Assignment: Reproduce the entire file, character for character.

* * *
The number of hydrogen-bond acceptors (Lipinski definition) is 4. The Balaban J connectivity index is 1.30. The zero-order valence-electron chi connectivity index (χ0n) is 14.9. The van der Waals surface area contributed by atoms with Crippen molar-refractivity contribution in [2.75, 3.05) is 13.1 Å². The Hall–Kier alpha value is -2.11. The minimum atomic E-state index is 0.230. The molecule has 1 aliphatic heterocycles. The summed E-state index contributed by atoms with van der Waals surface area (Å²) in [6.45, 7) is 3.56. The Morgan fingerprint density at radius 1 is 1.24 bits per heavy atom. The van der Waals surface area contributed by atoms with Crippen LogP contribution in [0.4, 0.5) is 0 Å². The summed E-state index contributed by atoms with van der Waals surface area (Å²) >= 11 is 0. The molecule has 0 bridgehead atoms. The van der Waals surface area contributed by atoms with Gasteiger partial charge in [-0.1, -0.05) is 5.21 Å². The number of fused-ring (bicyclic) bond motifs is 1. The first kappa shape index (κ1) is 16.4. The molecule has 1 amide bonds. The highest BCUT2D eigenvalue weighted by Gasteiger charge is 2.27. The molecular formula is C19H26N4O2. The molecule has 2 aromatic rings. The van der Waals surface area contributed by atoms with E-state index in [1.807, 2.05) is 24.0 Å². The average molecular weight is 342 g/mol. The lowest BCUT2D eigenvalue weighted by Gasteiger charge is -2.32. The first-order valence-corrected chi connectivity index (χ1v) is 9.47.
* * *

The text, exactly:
The number of hydrogen-bond acceptors (Lipinski definition) is 4. The Balaban J connectivity index is 1.30. The zero-order valence-electron chi connectivity index (χ0n) is 14.9. The van der Waals surface area contributed by atoms with Crippen molar-refractivity contribution in [2.75, 3.05) is 13.1 Å². The Hall–Kier alpha value is -2.11. The minimum atomic E-state index is 0.230. The molecule has 1 aliphatic heterocycles. The summed E-state index contributed by atoms with van der Waals surface area (Å²) in [6.45, 7) is 3.56. The Morgan fingerprint density at radius 1 is 1.24 bits per heavy atom. The van der Waals surface area contributed by atoms with Crippen LogP contribution in [0.4, 0.5) is 0 Å². The summed E-state index contributed by atoms with van der Waals surface area (Å²) >= 11 is 0. The molecule has 0 bridgehead atoms. The van der Waals surface area contributed by atoms with Gasteiger partial charge in [-0.1, -0.05) is 5.21 Å². The number of fused-ring (bicyclic) bond motifs is 1. The first kappa shape index (κ1) is 16.4. The molecule has 1 amide bonds. The highest BCUT2D eigenvalue weighted by Gasteiger charge is 2.27. The molecular formula is C19H26N4O2. The molecule has 2 aromatic rings. The van der Waals surface area contributed by atoms with E-state index in [1.807, 2.05) is 24.0 Å². The average molecular weight is 342 g/mol. The lowest BCUT2D eigenvalue weighted by Gasteiger charge is -2.32. The first-order valence-corrected chi connectivity index (χ1v) is 9.47.